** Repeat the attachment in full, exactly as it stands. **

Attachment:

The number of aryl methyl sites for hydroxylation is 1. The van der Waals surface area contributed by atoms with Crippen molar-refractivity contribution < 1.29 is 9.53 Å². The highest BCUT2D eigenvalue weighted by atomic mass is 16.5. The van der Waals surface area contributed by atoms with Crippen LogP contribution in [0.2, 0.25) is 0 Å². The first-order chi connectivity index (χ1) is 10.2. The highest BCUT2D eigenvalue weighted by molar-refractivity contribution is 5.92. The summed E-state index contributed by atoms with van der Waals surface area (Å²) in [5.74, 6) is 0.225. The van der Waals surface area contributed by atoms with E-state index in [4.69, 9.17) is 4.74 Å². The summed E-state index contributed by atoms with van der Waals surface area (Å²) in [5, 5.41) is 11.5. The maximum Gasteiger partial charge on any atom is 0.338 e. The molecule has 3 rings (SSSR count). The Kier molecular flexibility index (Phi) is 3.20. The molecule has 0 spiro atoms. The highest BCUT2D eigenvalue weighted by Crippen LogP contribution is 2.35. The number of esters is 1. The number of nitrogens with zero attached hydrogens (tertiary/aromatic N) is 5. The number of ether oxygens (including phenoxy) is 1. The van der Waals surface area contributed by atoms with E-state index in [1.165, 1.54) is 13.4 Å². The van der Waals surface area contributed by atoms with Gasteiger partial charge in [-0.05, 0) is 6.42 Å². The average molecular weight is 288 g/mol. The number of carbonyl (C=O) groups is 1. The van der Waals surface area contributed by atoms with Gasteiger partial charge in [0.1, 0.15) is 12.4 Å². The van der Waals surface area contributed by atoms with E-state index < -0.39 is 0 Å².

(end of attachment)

The number of aryl methyl sites for hydroxylation is 1. The van der Waals surface area contributed by atoms with Crippen molar-refractivity contribution < 1.29 is 9.53 Å². The highest BCUT2D eigenvalue weighted by atomic mass is 16.5. The van der Waals surface area contributed by atoms with Crippen LogP contribution in [0.2, 0.25) is 0 Å². The first-order chi connectivity index (χ1) is 10.2. The highest BCUT2D eigenvalue weighted by molar-refractivity contribution is 5.92. The summed E-state index contributed by atoms with van der Waals surface area (Å²) in [5.74, 6) is 0.225. The van der Waals surface area contributed by atoms with E-state index in [4.69, 9.17) is 4.74 Å². The summed E-state index contributed by atoms with van der Waals surface area (Å²) in [5, 5.41) is 11.5. The maximum Gasteiger partial charge on any atom is 0.338 e. The molecule has 3 rings (SSSR count). The Kier molecular flexibility index (Phi) is 3.20. The molecule has 0 spiro atoms. The highest BCUT2D eigenvalue weighted by Crippen LogP contribution is 2.35. The number of esters is 1. The number of nitrogens with zero attached hydrogens (tertiary/aromatic N) is 5. The number of ether oxygens (including phenoxy) is 1. The van der Waals surface area contributed by atoms with E-state index in [1.165, 1.54) is 13.4 Å². The van der Waals surface area contributed by atoms with Gasteiger partial charge in [-0.05, 0) is 6.42 Å². The average molecular weight is 288 g/mol. The number of carbonyl (C=O) groups is 1. The van der Waals surface area contributed by atoms with Gasteiger partial charge in [0.1, 0.15) is 12.4 Å². The van der Waals surface area contributed by atoms with E-state index < -0.39 is 0 Å².